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Big birds, clouds, records, sharks and fast boats from Noakes (Pt.I)

by John Curnow on 5 Dec 2013
Team Australia Andrea Francolini/AUDI
Sean Langman has been in the marine services game for 33 years now. His Noakes brand and facilities are almost as identifiable as he is. However, it is Sean’s personal craft that have ended up with very recognisable colloquial names, which could well be the most famous of the lot. The Skiff on Steroids still garners a mention every now and then, for instance. So having smashed the record earlier this year for the run between Sydney and Hobart and then Sydney to Auckland, in a boat known as Big Bird (Team Australia), it’s certainly is time to find out what’s on the go right now.


When asked of the run to Auckland to partake in the Coastal Classic, Sean said, 'Yes it was a good tour and it definitely all fell into place for us. We gave Clouds (Roger Badham) an impossible task, again. After setting the first record, he managed to find us a window that would get us there with a week to spare to set up for the Coastal Classic, which is really what we were aiming to do.'

Now as with all things nautical, it was not all plain sailing. 'We hit a couple of fish. I feel the first one we hit was probably a shark on our first night out. The different creatures have their own density and after collecting a few over the years you do get a unique kind of feel from the specific thuds. Anyway, we hit it with the leeward hull foil and it simply crushes the chock that holds it in place, which is virtually impossible to replace at sea doing 28 knots.'

'We were in the zone, at night and it was not bad weather, so we had let the dogs off the chain, if you will. The change to the angle of the attack of the foil does mean that it is really impossible to fly with the correct attitude. At 28 it was a challenge and at 38 knots later on in the crossing, we just ended up going down the mine.'


'We later gybed back on to the good side and so managed to achieve the 18.8 knot average for the trip. In all honesty, I reckon it is harder to sail quickly in Sydney Harbour, with all the boats and ferries, than it was to do that', explained Langman.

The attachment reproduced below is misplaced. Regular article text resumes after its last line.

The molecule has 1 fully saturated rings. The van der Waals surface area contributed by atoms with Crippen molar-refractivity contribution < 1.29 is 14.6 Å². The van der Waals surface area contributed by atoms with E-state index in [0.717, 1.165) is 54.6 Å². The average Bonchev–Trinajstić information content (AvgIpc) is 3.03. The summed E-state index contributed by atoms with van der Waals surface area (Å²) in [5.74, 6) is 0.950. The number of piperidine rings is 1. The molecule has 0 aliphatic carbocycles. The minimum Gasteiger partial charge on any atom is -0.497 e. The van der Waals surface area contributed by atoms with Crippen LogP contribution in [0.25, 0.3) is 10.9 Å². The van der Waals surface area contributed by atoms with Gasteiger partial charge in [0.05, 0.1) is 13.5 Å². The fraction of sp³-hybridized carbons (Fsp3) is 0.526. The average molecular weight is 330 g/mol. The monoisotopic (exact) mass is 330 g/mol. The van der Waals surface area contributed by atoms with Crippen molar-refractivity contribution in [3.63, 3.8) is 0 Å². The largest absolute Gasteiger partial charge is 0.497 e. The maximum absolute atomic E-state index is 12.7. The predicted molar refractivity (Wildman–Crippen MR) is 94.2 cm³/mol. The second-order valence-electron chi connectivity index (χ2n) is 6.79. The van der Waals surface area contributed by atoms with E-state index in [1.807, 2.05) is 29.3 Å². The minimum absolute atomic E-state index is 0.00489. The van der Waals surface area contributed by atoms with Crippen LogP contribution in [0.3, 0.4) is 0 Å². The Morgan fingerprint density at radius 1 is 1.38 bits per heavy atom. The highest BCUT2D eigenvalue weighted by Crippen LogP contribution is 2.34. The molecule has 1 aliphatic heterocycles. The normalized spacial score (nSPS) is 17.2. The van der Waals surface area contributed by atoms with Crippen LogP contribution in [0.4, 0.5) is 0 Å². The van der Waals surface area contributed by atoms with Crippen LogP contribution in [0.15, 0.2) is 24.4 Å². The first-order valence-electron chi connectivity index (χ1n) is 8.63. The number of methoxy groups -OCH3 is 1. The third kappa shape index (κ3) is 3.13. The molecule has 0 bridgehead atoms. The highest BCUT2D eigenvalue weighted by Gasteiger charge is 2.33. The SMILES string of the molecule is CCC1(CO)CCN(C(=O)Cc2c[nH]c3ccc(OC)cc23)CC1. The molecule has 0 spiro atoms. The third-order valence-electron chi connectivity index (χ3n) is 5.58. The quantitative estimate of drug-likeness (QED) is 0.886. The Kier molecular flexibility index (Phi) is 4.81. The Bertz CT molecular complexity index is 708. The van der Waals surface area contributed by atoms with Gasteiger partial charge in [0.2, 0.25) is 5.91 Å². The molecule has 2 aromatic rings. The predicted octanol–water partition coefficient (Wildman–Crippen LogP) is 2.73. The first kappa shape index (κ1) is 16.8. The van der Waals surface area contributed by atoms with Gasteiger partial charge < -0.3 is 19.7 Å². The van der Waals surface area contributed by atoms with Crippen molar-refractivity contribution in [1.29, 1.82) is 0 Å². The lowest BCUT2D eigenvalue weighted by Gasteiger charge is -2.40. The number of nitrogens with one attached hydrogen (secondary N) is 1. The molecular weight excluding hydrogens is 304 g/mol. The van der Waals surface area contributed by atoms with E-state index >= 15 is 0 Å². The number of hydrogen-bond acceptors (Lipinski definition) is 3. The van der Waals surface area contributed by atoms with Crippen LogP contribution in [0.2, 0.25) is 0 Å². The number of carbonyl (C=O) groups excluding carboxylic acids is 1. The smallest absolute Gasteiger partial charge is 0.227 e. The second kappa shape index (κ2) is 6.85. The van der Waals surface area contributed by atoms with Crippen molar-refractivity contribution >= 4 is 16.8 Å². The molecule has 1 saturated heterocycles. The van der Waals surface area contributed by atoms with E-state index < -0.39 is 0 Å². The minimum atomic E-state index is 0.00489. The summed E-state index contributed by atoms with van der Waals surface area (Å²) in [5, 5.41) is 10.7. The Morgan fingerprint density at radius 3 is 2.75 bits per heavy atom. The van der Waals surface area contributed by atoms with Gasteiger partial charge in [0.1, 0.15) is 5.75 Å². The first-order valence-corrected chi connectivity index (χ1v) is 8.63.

Now the second time, which was on New Zealand’s East Coast, may well have been a sunfish. 'We had seen one a bit earlier and this time around, the animal actually hit the main rudder, which has a fuse built into so it kicked up. However, it didn’t kick clear of the water and this in turn meant then that we had this trailing foil out the back, which then put the boat into an involuntary gybe. Now that was a bit of an exciting moment for the crew!!!'

Sean added, 'No. It wasn’t too pleasant, with the gennaker up, pinned on the wrong gybe and with the rig canted to leeward. All in all we really did have a few anxious moments and you don’t’ really train for that sort of eventuality.'


'I really don’t know how you work on this sort of thing. We had this problem with Xena (the Skiff on Steroids), constantly. The first time we sailed her to Hobart in 1999, we actually ripped one rudder off when we hit a shark. Sharks seem to be the thing, they cross your path and they are just not that quick. You hit a whale and you think it is just all over, but they tend to hear you coming a bit more. We hit quite a few things with Xena and I suppose you’re more likely to collect something with all those bits hanging down there', Langman said of boat’s designers having boats look like a Swiss army knife. 'It will probably get worse, too!'